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1911 Slide to Frame Fit

Discussion in 'Handgun Discussion' started by 9mmMike, Mar 22, 2011.

  1. 9mmMike

    9mmMike Gladstone, OR Member

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    So, how important is a tight slide to frame fit in the function and reliability of a 1911 design pistol ? I don't see the real benefit when I study the mechanics, but I am no engineer for sure. Whats your thoughts ?
     
  2. billdeserthills

    billdeserthills Cave Creek, Arizony Well-Known Member

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    While I seem to recall reading in Jerry Kuhnhausen's book that it is not needed, in reality I find that the most accurate 1911's (& 2011's) that I have shot do have a tighter fit.
     
  3. MountainBear

    MountainBear Sweet Home, OR Well-Known Member

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    A tight slide to frame fit contributes less to accuracy than a properly fit barrel. Barrel to slide and bushing, bushing to slide fit are all critical. I have found very little to know accuracy improvement with a full length guide rod. Often tight fits (like Kimber) lead to long break in periods where malfunctions may be experienced. I don't want a very sloppy slide to frame fit, however, there needs to be some room for reliabilities sake.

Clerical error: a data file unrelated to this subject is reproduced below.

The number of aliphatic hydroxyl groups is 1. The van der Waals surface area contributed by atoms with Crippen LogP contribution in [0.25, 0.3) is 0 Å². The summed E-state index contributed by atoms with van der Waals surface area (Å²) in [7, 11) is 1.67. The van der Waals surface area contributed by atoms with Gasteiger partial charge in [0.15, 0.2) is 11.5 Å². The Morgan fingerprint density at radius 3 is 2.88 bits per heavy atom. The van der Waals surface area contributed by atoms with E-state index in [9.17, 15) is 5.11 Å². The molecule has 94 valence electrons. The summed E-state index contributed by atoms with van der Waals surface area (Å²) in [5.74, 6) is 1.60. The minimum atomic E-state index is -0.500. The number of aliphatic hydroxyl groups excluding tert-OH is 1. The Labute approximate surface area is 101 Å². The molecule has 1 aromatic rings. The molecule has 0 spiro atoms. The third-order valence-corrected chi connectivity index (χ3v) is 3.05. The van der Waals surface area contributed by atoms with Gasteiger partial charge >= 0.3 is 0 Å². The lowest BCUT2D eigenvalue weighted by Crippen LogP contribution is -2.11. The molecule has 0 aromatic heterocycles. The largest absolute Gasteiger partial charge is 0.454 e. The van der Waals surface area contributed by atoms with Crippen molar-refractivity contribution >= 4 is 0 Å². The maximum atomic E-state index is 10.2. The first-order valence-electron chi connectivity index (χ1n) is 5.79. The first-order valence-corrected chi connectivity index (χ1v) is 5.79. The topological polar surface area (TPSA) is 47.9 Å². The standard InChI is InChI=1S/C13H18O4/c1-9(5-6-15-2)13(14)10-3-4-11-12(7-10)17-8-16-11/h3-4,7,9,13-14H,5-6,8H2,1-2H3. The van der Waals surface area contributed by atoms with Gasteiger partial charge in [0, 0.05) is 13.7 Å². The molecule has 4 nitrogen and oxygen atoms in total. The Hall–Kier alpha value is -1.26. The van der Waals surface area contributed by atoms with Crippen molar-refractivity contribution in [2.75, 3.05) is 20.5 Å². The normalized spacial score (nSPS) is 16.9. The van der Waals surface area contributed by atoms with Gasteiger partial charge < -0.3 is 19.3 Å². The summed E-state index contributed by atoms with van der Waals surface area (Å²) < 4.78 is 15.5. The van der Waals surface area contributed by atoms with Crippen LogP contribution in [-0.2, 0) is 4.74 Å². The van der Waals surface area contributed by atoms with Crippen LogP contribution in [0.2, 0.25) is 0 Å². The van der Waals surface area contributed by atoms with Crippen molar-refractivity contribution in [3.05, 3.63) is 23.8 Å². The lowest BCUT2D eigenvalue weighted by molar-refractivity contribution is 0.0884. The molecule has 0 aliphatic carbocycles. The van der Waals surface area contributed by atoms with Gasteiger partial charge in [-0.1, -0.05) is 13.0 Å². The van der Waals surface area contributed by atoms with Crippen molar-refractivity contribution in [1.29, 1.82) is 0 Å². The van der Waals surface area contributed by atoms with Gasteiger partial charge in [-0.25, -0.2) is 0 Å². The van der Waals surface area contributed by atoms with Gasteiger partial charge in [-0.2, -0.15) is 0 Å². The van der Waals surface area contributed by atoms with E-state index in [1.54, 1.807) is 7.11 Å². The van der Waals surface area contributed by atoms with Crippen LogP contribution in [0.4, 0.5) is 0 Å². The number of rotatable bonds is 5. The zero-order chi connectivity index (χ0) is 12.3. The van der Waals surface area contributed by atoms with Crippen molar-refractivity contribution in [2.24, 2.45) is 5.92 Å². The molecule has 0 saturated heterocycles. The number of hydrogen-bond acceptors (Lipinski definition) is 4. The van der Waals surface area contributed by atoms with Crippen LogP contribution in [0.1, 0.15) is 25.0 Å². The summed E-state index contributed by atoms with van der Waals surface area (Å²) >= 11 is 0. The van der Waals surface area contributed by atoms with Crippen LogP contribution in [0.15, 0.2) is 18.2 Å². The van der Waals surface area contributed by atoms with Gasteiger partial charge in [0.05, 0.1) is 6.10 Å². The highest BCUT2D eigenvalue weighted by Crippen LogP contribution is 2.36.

4. asiparks

    asiparks PDX Active Member

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    ^ this^

    Accuracy comes from the barrel locking consistently back up into the exact same position in relation to the sights. Barrel to bushing and barrel hood to slide is where it counts. The frame and slide can rattle like a coffee can of rusty nails, it will make no difference. If you are finding better accuracy on a 1911 with a tight slide frame fit, it's happy co incidence.
    I see no difference at all between full length guide rods and GI set ups,
     
  5. Velzey

    Velzey Estacada, Oregon Gunsmith Gunsmith Bronze Vendor Bronze Supporter

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    No that's just funny! And 100% wrong.....Have Nighthawk or Les built you a 1911 with sloppy frame to slide fit.....it wont shot for *%&^
     
  6. asiparks

    asiparks PDX Active Member

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    righty then...care to explain using mechanical terms just how the slide to frame relationship has a bearing on where the bullets heading..... ?

    you could argue that atrocious slide to frame fit might affect feeding, but it would have to be hilariously bad and only in tandem with a poorly fit barrel, bollocksed feed ramp geometry, useless extractor, knackered mags etc. If everything else is properly sorted, then frame and slide can rattle quite cheerfully

    Baer , NH et al, have tight fit slides because that's the right thing to when you are charging a $2k+ gun.

    I have a Brazilian Springfield Mil Spec that rattles just as described. It has a properly fitted Kart barrel and NM bushing and it's as accurate and reliable as any other 1911 I own.
     
  7. gunslinger1911

    gunslinger1911 WA state Member

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    In GENERAL tight is more problematic during break in periods, and more sensitive to debris creating a bind up...glocks are sloppy as heck and any media caught between the slide and frame will fall away as in the infamous "glock test"...personally I like a slide and frame fit to be "just right" :)